It was when the redoubtable Mary became ill that Neil Johnston, at her request, returned to Fergus from western Canada where he’d been “building trains and streetcars for Bombardier”.

Today, Neil believes that “staying focused on what has really worked well in the past is very important, while constantly adapting to change for the future and also readjusting where needed during market downturns. There are advantages a smaller retailer can draw upon during tough times, not only to survive but in many aspects, thrive. Most important is recognizing that what has worked in ‘good times’ requires a shift in mindset during tough economic times. Inevitable cutbacks in purchasing and advertising require focusing on areas that cost little but have great impact on the continued success of our business. It is more important than ever to focus on customer service and exceed customer expectations. Retaining customer loyalty and referrals are more important than ever in a slower economic environment.

“It’s also a time when I rely on the effectiveness of my staff to keep me informed of customers’ needs and concerns. If one customer has a bad experience, that customer will tell dozens more about it. Turning a negative into a positive is a sure way to maintain customer loyalty and that oh so important ever growing customer referral base.

“Lastly and most important in keeping a competitive edge is of course a terrific staff. I have always been very fortunate in that area!

“The key to our success is to keep learning how to do it better while always maintaining the integrity the business was founded on.”

And there’s one other small maxim. Said Neil, grinning as he observed the ongoing renovation of yet another area of his heritage buildings for showroom space, “We make it a point to expand every 100 years or so!”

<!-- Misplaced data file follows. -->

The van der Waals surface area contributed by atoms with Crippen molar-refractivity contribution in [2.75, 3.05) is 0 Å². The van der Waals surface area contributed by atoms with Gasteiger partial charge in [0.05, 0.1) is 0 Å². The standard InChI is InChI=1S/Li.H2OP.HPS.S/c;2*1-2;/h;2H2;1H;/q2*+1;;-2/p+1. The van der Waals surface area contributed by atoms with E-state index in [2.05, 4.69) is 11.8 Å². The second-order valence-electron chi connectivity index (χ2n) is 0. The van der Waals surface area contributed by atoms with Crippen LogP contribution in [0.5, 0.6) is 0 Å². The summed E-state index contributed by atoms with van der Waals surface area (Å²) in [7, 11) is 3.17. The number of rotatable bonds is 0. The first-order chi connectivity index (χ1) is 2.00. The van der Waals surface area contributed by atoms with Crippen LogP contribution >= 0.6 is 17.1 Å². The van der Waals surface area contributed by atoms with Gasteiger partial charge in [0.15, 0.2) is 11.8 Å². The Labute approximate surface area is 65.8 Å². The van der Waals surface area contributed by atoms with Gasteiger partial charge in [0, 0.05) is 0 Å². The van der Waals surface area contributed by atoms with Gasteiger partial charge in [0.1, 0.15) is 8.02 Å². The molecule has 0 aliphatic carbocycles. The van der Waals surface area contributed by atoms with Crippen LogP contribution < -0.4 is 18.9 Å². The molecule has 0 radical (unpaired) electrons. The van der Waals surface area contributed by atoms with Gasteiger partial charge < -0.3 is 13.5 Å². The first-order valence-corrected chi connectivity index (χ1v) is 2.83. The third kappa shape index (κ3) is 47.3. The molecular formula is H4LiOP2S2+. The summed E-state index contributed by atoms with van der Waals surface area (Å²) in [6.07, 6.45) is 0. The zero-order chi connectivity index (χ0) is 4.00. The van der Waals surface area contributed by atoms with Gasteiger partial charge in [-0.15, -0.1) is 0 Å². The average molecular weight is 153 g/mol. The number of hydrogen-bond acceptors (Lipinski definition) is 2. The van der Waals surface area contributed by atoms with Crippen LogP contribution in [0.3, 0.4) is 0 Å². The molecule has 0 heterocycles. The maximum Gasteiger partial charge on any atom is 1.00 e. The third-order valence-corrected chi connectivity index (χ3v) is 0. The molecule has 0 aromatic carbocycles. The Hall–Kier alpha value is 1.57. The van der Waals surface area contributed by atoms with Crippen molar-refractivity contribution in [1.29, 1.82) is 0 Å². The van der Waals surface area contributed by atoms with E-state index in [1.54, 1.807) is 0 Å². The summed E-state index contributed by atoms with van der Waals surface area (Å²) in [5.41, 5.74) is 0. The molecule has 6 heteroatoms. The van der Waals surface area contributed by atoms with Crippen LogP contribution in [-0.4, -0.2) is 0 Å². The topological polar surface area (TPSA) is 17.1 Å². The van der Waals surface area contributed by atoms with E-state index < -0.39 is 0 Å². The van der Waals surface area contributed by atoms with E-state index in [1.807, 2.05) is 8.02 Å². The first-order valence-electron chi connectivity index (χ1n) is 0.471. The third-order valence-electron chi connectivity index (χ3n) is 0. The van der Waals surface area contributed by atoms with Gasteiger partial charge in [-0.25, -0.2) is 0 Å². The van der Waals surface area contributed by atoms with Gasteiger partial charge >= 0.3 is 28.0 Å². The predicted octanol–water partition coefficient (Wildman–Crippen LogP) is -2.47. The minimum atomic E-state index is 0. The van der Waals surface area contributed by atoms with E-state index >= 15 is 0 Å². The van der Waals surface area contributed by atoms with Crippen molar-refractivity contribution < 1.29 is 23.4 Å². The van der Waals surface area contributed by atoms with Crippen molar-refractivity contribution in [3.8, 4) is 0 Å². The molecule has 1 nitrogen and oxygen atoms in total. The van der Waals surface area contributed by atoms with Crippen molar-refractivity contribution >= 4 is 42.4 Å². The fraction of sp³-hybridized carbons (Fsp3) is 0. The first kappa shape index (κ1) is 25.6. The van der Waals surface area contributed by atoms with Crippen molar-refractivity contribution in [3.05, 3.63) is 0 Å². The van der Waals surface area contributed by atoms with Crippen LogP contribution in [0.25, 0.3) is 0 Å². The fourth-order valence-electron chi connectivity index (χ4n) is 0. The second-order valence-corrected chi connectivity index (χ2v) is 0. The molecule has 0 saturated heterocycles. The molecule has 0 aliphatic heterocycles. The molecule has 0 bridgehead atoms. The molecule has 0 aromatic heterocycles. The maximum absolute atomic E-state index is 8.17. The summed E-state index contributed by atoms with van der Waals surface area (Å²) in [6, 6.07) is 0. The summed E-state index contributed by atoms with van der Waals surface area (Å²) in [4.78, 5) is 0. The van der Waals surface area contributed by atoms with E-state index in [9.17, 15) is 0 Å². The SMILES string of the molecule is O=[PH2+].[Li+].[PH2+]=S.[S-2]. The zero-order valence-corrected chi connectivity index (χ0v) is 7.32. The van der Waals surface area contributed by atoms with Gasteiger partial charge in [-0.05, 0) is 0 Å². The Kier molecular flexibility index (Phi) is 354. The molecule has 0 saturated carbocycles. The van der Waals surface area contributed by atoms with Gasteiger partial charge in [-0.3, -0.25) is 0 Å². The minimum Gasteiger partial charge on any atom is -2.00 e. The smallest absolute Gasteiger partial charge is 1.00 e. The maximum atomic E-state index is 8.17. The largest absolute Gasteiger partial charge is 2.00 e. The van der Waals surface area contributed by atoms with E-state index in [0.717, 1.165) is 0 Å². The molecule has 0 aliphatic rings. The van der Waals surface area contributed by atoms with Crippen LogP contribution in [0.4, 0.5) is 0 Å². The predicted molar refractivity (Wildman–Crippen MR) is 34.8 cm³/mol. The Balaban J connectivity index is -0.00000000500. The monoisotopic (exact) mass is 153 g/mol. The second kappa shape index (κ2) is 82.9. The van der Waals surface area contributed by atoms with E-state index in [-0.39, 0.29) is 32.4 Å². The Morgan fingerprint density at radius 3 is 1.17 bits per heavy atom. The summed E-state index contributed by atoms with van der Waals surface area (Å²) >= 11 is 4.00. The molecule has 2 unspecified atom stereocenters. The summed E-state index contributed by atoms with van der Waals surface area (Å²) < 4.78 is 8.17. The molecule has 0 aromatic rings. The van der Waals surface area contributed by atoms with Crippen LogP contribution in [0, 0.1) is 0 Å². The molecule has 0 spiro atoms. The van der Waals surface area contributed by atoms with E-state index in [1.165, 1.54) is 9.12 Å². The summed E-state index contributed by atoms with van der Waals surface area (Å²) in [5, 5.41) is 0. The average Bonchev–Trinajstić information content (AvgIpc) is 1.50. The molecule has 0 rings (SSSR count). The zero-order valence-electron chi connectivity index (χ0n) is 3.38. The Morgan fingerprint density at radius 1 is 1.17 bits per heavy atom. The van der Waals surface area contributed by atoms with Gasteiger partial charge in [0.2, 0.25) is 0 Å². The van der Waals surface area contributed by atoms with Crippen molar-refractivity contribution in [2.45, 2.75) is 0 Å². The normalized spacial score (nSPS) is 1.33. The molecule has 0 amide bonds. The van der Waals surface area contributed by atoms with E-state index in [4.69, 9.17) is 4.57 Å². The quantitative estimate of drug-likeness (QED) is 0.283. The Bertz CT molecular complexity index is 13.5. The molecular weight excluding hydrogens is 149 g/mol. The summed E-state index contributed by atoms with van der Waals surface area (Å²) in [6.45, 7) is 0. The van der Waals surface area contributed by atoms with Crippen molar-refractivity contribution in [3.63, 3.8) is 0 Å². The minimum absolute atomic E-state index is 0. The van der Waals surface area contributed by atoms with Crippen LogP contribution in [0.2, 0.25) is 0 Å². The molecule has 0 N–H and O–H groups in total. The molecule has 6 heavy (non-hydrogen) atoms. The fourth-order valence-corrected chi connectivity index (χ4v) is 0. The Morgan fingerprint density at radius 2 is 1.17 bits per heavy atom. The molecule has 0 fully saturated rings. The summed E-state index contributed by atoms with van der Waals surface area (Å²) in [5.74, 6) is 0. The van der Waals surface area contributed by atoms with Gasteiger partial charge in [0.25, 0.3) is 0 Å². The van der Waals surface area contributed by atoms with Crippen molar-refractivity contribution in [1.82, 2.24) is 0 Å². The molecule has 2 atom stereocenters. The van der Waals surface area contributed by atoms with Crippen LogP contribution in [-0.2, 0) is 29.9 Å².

As the decades passed, patterns were emerging in the industry. Commitment, perseverance, integrity, humour... and good common sense.

Hoitt’s Furniture -1880

Manchester, New Hampshire, was one of the largest textile centres in the world in 1880. Charles A. Hoitt saw opportunity and jumped in feet first. The textile enterprises demanded a complex railway service, and a quick-thinking and clever entrepreneur in the quality home furnishings business was able to ship sold merchandise to literally any locale. Hoitt’s Furniture rapidly became synonymous with “better end” furniture, and their ability to service what they’d sold. His perceptiveness was transmitted to Carl Longo when he acquired the company, and continues today under the direction of Carl’s son, Brian.

Said Carl, “A lot of history has transpired since 1880, Wars, Depressions, Recessions, not to mention enormous social and economic change. But in the face of all that, we’ve remained steadfast in the mission, set by Mr. Hoitt and continued by my father to provide fine quality furniture to our very loyal customer base. Partnerships with vendors have lasted for generations.”